Are you worried that your hard-earned money is not working hard enough for you? That your dream of your golden years spent on the golf course or with loved ones on the beach is fading fast?
Think you can do a better job yourself – by managing your own super?
You may be right. A Self-Managed Super Fund (SMSF) may provide an excellent opportunity to better build wealth for your retirement. But only if you get the right advice and set it up correctly.
SMSFs are not for those who just want to dabble in investment. They are serious undertakings that can have serious legal and financial ramifications for the years ahead.
Consider the pros and cons first and, if you do decide it’s the right move, make sure that all the I’s are dotted, and the T’s are crossed.
What is a self-managed super fund?
As the name suggests, an SMSF is a superannuation fund that members run for their own benefit. It is for the sole purpose of providing retirement funds and can be set up for between one and four members. These members become trustees of the fund.
Rather than contributions being paid into a fund that is managed for you (as with a traditional super fund), all contributions are managed and invested according to what you (and the other trustees, if applicable) decide.
In the past decade, the number of SMSFs has grown significantly: perhaps an indication that Australians have become more financially savvy.
They continue to be a popular way of managing money for retirement:
- Thousands more funds are established every month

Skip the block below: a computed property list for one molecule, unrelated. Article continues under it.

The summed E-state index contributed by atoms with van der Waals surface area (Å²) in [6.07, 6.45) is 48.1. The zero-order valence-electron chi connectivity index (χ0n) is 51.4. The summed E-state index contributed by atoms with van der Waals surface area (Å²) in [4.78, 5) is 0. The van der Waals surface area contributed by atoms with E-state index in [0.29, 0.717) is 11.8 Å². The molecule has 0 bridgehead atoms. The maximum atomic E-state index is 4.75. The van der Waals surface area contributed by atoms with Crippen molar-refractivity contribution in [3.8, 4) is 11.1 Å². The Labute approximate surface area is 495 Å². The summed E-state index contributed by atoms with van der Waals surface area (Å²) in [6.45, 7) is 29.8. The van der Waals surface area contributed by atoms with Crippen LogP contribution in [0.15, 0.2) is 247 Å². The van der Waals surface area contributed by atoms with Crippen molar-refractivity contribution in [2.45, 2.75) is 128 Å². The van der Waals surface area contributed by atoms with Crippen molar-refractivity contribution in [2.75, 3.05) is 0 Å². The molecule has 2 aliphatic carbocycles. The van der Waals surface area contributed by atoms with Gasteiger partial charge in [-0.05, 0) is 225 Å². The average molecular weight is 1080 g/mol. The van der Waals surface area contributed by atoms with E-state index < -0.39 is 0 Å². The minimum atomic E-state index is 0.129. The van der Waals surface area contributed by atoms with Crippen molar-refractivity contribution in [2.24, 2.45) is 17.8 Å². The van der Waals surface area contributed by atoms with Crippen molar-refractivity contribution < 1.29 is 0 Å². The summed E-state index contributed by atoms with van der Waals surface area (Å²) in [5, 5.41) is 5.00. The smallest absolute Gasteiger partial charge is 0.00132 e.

- There are currently over half a million funds with a million members in total
- The average size of an SMSF is around $1 million
- The average member balance is around half a million dollars
What are the benefits?
The main benefit of a self-managed super fund is that you achieve more control over your finances and your investment decisions.
But a word of warning: this is only a benefit if you make suitably informed decisions that are able to grow your wealth.
With a standard superannuation fund, professional fund managers generally make the investment decisions on your behalf; they are trained investors.
By running the fund, yourself, you will need to invest some of your own time and expertise into it. Even then, most people will need to avail professional advice to ensure that they are making sound investment decisions.
You also probably want to have at least $100,000 in your fund to consider running an SMSF.
Many people transfer their assets into an SMSF and then use the fund buy residential or commercial property. This is with the aim of it increasing in value, thereby growing their investment.
But what happens if you make a poor decision? Like with any investment, there are no guarantees that it will grow.
Another potential advantage is that your SMSF can include up to four members or trustees. This means that you are able to pool resources to achieve more potential investment ‘power’.
However, it also makes decisions more complex as the needs of all members must be taken into account with each decision.
9 steps to set up your SMSF correctly
Make sure that your SMSF complies with all legislative and regulatory frameworks, as laid down by the ATO. Failure to do so can lead to heavy penalties.
Ensuring that you set your fund up correctly will also make it eligible for applicable tax concessions, as well as making it easier to manage once it’s up and running.
Decide on structure and name